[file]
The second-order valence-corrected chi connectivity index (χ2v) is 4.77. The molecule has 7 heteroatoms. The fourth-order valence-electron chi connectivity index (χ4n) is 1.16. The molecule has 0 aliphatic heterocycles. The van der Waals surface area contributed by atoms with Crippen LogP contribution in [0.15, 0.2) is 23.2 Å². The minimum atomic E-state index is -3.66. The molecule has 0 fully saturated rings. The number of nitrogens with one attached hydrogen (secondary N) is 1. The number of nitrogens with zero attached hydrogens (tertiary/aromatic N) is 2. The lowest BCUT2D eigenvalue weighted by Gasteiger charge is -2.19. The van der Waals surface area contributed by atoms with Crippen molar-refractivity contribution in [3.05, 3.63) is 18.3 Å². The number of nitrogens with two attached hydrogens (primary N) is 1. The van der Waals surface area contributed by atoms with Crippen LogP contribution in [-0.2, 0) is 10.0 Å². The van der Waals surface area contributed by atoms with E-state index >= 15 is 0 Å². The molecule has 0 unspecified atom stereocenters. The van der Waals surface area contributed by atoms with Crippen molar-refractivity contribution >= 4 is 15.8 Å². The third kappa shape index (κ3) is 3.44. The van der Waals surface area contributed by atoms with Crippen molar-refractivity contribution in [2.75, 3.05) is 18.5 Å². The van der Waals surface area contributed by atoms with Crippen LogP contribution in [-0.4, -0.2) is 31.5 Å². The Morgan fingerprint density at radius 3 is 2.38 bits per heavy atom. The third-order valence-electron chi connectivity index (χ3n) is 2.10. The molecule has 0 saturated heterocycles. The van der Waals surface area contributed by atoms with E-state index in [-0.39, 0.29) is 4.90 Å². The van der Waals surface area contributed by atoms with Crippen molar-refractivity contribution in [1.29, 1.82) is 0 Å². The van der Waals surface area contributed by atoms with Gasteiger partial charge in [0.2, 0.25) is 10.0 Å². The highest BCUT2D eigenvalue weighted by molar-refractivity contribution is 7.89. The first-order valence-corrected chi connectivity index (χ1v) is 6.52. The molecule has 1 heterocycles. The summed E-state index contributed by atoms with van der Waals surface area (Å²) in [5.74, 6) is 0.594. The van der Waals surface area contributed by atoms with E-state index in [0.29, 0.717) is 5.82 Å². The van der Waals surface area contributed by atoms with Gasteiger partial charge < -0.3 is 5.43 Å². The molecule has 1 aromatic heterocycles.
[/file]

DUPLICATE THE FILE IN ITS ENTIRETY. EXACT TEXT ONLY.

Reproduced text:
The second-order valence-corrected chi connectivity index (χ2v) is 4.77. The molecule has 7 heteroatoms. The fourth-order valence-electron chi connectivity index (χ4n) is 1.16. The molecule has 0 aliphatic heterocycles. The van der Waals surface area contributed by atoms with Crippen LogP contribution in [0.15, 0.2) is 23.2 Å². The minimum atomic E-state index is -3.66. The molecule has 0 fully saturated rings. The number of nitrogens with one attached hydrogen (secondary N) is 1. The number of nitrogens with zero attached hydrogens (tertiary/aromatic N) is 2. The lowest BCUT2D eigenvalue weighted by Gasteiger charge is -2.19. The van der Waals surface area contributed by atoms with Crippen molar-refractivity contribution in [3.05, 3.63) is 18.3 Å². The number of nitrogens with two attached hydrogens (primary N) is 1. The van der Waals surface area contributed by atoms with Crippen LogP contribution in [-0.2, 0) is 10.0 Å². The van der Waals surface area contributed by atoms with E-state index >= 15 is 0 Å². The molecule has 0 unspecified atom stereocenters. The van der Waals surface area contributed by atoms with Crippen molar-refractivity contribution >= 4 is 15.8 Å². The third kappa shape index (κ3) is 3.44. The van der Waals surface area contributed by atoms with Crippen molar-refractivity contribution in [2.75, 3.05) is 18.5 Å². The van der Waals surface area contributed by atoms with Crippen LogP contribution in [-0.4, -0.2) is 31.5 Å². The Morgan fingerprint density at radius 3 is 2.38 bits per heavy atom. The third-order valence-electron chi connectivity index (χ3n) is 2.10. The molecule has 0 saturated heterocycles. The van der Waals surface area contributed by atoms with E-state index in [-0.39, 0.29) is 4.90 Å². The van der Waals surface area contributed by atoms with Crippen molar-refractivity contribution in [1.29, 1.82) is 0 Å². The van der Waals surface area contributed by atoms with Gasteiger partial charge in [0.2, 0.25) is 10.0 Å². The highest BCUT2D eigenvalue weighted by molar-refractivity contribution is 7.89. The first-order valence-corrected chi connectivity index (χ1v) is 6.52. The molecule has 1 heterocycles. The summed E-state index contributed by atoms with van der Waals surface area (Å²) in [5.74, 6) is 0.594. The van der Waals surface area contributed by atoms with E-state index in [0.29, 0.717) is 5.82 Å². The van der Waals surface area contributed by atoms with Gasteiger partial charge < -0.3 is 5.43 Å². The molecule has 1 aromatic heterocycles.